Dental hygiene is a quintessential part of total pet healthcare. Good oral practices involve daily brushing and visiting the vet annually for a dental check and scaling.
The consequences of not taking care of your pets’ teeth can be severe and range from periodontal disease (gum disease) to tooth root abscess to organ failure (from spread of bacteria from mouth to vital organs like heart, liver and kidneys).
It is a well documented fact that poor oral health is linked to an increased incidence of multi-organ failure in humans and pets.
In our clinics, pets receive a proper oral and general check which involves blood tests for pets above 5 years old prior to being anaesthetized for teeth scaling. The procedure is fast but requires your pet to stay in the clinic for a few hours to monitor their recovery from anaesthesia.
We also have a range of oral hygiene products so please enquire with our vets or receptionists if you wish to give your pets the complete oral care home treatment.
Dental Scaling Fact #1: Why it is necessary
- To remove plaque build-up/tartar/address any need for extraction of teeth
- Maintain good oral hygiene
- Treatment of secondary dental problems.
Common signs of peridontal disease
- Bad breath/halitosis
- Inappetence/poor appetite
- Pet has difficulty chewing or eating.
- Inability to open/close mouth
- Bleeding/inflamed gums
- Pawing at mouth
- Rapid jaw movements/chattering
Dental Scaling Fact #2: Why the pet needs to be under general anaesthesia
- Kinder and more humane because it eliminates the need for tough restraint, especially when extractions and removing the plaque under the gumline can be painful.
- Allows a very thorough cleaning of all teeth, including the gumline.
- Allows the vet to check if periodontal pockets are eroded. Intervention can begin at a much earlier stage with proper diagnosis.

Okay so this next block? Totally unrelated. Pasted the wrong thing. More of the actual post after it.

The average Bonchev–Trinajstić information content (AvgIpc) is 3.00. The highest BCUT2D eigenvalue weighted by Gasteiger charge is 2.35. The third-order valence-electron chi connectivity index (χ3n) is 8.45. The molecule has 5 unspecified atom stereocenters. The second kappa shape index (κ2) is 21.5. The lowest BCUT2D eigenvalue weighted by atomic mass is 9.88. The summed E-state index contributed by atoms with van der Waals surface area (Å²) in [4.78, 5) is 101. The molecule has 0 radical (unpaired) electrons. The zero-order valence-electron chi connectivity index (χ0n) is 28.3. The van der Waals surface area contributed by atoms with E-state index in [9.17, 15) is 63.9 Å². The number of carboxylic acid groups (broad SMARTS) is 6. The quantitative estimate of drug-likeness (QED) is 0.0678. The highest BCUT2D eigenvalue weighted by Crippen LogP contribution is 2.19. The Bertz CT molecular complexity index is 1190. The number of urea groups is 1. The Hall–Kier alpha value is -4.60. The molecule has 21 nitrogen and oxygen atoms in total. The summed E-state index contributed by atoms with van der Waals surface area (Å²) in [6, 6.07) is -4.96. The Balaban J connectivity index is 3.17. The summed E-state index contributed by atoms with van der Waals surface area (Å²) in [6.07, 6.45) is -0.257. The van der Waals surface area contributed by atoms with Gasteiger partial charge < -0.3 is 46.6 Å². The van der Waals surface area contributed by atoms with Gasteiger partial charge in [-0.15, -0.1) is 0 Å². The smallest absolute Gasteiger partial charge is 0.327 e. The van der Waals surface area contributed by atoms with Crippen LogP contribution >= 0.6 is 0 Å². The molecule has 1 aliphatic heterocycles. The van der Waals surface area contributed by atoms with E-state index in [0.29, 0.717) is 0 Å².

Identifying Peridontal Disease in Dogs (left) and Cats (right)
Stage 1 – Gingivitis
- Margin of attached gingival (gum) is inflamed and swollen.
- Plaque covering teeth.
- Treatment can reverse condition.
Stage 2 – Early Peridontitis
- Entire attached gum is inflamed and swollen.
- Mouth is painful and odour begins to be noticeable.
- Professional treatment and home dental care can prevent this from becoming irreversible.
Stage 3 – Moderate Peridontitis
- Cherry red and bleeding attached gum is being destroyed by infection and calculus (tartar).
- Sore mouth affects eating and behaviour.
- Bad breath is present.
- Beginning of peridontal disease.
- May be irreversible.
Stage 4 – Advanced Peridontitis
- Bacterial infection is destroying the gum, tooth and bone.
- Bacteria may be spreading throughout the entire body via the bloodstream and may damage the kidneys, liver and heart.
Dental Scaling Fact #3: How it is done
The process of cleaning the teeth is very similar to the method used by human dental hygienists. It involves the scaling and removal of any plaque on the teeth, exploration of any tooth root exposure and any wobbly/loose or severely damaged teeth may need to be removed.
Dental procedures should only be performed at a veterinary practice.
If you think your pet is having dental issue, please book an appointment to schedule for a dental assessment.